With the privilege of working with leaders and what makes human beings hum or stall all these years, I’m fascinated with Gratitude as a lead force that greases the wheels for all good things to flow.
Here are nuggets from Gratitude research relevant to health, happiness, human effectiveness, and organizational success. Take a look at these bullets. If we had a pill for this, wow! Of course we don’t start each day intending to have “negative thoughts.” It’s more like a default current inside our brains and out there in cultural norms. Heck, Positive Psychology is still a relatively new movement! So, a proactive Gratitude habit is essential, preventive healthcare and definitely a key ingredient in our new ways for working smart, inspired leadership and sustainable success.
Research on “side effects” of Gratitude (work, organizational context):
higher levels of life satisfaction and optimism
greater energy and connections with other people.
productive and happy people within an organization.
improve one’s physical health and functioning, positive changes in cardiovascular and immune system
reducing stress and consequent related healthcare costs
help one adapt to life’s challenges, reduce resentment and increase acceptance, thus lead to positive organizational outcomes.
What role could Gratitude play in sustaining the health and survival of organizations? It would certainly be good news if these personal benefits of gratitude could in turn increase organizational citizenship behavior in particular, since empirical evidence indicates that citizenship actions within organizations positively influence a number of key organizational outcomes. These include improved work group productivity, enhanced sales team performance, profitability, and operational efficiencies.
In a fascinating longitudinal study, people who expressed gratitude, happiness, and positive emotions in their earlier years were found to live an average of up to ten years longer than their peers who did not express gratitude.
Through conducting highly focused, cutting-edge studies on the nature of gratitude, its causes, and its consequences, we hope to shed important scientific light on this important concept.
People who kept Gratitude journals, or other Gratitude practices ( compared to recording hassles or just neutral life events):
exercised more regularly, reported fewer physical symptoms, felt better about their lives as a whole, and were more optimistic about the upcoming week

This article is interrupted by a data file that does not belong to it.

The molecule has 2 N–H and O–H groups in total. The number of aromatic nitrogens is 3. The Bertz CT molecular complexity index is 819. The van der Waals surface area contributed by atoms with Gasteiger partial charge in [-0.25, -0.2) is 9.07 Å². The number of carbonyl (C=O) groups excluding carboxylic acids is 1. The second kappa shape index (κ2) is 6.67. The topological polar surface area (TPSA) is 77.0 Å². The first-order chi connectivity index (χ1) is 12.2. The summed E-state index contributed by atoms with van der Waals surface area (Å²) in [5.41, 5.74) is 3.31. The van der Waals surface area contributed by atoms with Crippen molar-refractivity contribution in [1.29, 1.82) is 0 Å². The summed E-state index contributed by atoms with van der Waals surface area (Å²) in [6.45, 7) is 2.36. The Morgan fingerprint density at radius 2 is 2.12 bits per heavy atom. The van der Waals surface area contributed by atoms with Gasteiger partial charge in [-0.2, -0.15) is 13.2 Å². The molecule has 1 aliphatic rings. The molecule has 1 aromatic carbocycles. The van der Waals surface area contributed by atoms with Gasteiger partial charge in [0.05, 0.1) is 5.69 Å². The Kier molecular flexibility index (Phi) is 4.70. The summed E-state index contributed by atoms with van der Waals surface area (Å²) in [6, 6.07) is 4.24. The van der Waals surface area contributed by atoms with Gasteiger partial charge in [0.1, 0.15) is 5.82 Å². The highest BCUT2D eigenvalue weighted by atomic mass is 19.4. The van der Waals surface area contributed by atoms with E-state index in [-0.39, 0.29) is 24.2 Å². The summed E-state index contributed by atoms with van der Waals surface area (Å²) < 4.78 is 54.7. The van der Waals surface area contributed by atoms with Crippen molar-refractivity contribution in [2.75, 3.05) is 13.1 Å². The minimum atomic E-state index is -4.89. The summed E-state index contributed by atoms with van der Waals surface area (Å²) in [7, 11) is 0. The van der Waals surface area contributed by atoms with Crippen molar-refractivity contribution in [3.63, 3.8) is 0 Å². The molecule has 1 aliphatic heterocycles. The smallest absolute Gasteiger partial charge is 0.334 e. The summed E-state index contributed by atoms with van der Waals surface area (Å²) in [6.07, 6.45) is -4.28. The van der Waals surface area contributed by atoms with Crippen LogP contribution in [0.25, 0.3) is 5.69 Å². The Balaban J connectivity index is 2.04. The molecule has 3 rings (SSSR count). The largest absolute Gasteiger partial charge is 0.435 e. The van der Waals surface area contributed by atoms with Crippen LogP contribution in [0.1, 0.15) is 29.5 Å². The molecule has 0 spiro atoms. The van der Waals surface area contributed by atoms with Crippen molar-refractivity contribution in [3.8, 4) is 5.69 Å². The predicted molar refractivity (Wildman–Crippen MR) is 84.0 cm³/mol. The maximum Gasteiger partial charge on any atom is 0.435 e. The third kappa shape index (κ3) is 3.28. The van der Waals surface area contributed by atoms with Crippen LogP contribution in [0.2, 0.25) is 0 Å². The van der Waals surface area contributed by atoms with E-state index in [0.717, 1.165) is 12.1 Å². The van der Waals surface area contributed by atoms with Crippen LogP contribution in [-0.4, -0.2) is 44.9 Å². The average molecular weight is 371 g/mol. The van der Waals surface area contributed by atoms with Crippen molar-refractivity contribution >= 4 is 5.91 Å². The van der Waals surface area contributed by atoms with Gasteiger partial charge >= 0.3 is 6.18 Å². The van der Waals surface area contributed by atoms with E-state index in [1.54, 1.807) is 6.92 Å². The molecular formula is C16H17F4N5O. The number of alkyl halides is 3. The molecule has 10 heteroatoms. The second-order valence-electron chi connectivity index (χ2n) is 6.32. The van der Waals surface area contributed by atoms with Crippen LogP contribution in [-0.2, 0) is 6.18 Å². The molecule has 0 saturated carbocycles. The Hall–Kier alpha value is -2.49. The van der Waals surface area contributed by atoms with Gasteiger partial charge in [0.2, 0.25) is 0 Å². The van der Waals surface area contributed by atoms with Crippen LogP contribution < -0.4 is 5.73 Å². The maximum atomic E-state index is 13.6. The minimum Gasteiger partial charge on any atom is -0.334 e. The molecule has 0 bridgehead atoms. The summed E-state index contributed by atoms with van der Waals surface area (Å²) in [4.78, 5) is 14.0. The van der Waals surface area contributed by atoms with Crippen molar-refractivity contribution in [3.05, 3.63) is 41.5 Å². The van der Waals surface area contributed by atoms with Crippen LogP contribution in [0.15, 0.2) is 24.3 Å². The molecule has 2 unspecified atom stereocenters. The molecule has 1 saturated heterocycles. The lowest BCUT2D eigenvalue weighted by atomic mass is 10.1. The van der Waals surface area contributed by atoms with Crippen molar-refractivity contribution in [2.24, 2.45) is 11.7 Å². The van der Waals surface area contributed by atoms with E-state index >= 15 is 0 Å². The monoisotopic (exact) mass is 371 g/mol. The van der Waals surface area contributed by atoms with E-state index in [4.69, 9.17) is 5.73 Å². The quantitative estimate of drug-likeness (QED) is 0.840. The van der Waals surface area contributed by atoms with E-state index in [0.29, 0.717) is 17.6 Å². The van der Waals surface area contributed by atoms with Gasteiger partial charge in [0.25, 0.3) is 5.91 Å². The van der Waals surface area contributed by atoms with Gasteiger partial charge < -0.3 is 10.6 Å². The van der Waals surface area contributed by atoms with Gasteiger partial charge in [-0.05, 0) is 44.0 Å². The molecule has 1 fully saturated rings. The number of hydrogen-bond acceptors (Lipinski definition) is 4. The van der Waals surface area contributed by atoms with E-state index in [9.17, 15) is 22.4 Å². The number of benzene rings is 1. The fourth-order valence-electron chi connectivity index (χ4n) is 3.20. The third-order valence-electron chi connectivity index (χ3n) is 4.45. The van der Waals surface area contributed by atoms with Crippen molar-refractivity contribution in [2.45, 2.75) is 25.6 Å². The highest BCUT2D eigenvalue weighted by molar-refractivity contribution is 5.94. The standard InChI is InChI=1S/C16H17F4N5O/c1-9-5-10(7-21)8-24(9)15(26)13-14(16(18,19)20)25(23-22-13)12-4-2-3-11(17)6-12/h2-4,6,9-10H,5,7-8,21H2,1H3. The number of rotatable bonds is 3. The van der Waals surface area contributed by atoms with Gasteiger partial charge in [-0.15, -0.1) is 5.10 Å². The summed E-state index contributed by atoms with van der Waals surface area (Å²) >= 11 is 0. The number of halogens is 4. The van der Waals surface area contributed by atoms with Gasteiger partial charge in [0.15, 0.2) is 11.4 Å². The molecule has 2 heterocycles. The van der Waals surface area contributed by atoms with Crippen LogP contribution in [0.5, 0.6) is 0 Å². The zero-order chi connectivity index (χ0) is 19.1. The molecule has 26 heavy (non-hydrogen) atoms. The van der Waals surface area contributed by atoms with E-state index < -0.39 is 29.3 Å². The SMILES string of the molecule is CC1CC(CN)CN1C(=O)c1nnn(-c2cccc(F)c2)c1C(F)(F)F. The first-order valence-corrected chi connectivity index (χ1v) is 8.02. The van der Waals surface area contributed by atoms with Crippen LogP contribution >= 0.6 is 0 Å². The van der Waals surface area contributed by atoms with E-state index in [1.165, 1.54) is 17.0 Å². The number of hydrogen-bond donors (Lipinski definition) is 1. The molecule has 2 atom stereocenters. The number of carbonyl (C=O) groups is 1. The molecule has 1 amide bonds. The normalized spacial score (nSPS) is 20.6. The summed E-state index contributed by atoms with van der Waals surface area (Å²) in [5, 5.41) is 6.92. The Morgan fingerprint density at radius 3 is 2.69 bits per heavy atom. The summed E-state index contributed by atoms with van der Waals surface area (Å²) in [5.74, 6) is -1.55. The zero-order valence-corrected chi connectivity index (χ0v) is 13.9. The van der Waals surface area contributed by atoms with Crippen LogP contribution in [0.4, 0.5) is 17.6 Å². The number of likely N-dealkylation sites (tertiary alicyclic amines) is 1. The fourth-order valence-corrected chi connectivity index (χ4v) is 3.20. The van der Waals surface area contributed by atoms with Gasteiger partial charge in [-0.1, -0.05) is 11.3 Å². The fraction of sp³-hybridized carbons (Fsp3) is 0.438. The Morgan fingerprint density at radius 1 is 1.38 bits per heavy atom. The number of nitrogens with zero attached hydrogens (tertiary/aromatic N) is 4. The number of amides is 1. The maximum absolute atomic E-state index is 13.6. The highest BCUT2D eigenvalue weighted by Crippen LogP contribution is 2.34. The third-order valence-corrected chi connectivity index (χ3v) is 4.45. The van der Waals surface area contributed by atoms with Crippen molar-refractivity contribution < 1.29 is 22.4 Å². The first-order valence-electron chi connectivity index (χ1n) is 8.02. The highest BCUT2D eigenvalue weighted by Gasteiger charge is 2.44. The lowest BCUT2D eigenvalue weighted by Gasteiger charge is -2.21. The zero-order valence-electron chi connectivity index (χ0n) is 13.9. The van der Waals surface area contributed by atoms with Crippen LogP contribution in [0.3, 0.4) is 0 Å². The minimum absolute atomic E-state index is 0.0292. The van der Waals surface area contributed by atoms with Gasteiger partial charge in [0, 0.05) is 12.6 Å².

more likely to have made progress toward important personal goals
higher levels of the positive states of alertness, enthusiasm, determination, attentiveness and energy
more likely to report having helped someone with a personal problem or having offered emotional support to another
high energy positive moods, a greater sense of feeling connected to others, more optimistic ratings of one’s life,
better sleep duration and sleep quality
Children who practice grateful thinking have more positive attitudes toward school and their families
Grateful people do not deny or ignore the negative aspects of life.
more capacity to be empathic and to take the perspective of others. They are rated as more generous and more helpful by people in their social networks
are more likely to acknowledge a belief in the interconnectedness of all life and a commitment to and responsibility to others
place less importance on material goods; less likely to judge their own and others success in terms of possessions accumulated; less envious of others; more likely to share their possessions with others
So, are you interested in any of these “side effects” ? Geez – is this a no brainer incentive to get (or enhance) a Gratitude habit going? Let’s all do it together. In one study these benefits were reported from subjects writing down 5 things per week. That’s it? Imagine 5 minutes per day! Go for it. Let me know if you’d like more specific tools, ideas for a gratitude habit for you or your workplace. I would love to hear your ideas, comments, Q’s.
Note: I wrote the original version of this article back in 2011, and new research, e.g. this example from Greater Good Science Center at UC Berkeley is even more exciting.
Earlier Research Source links: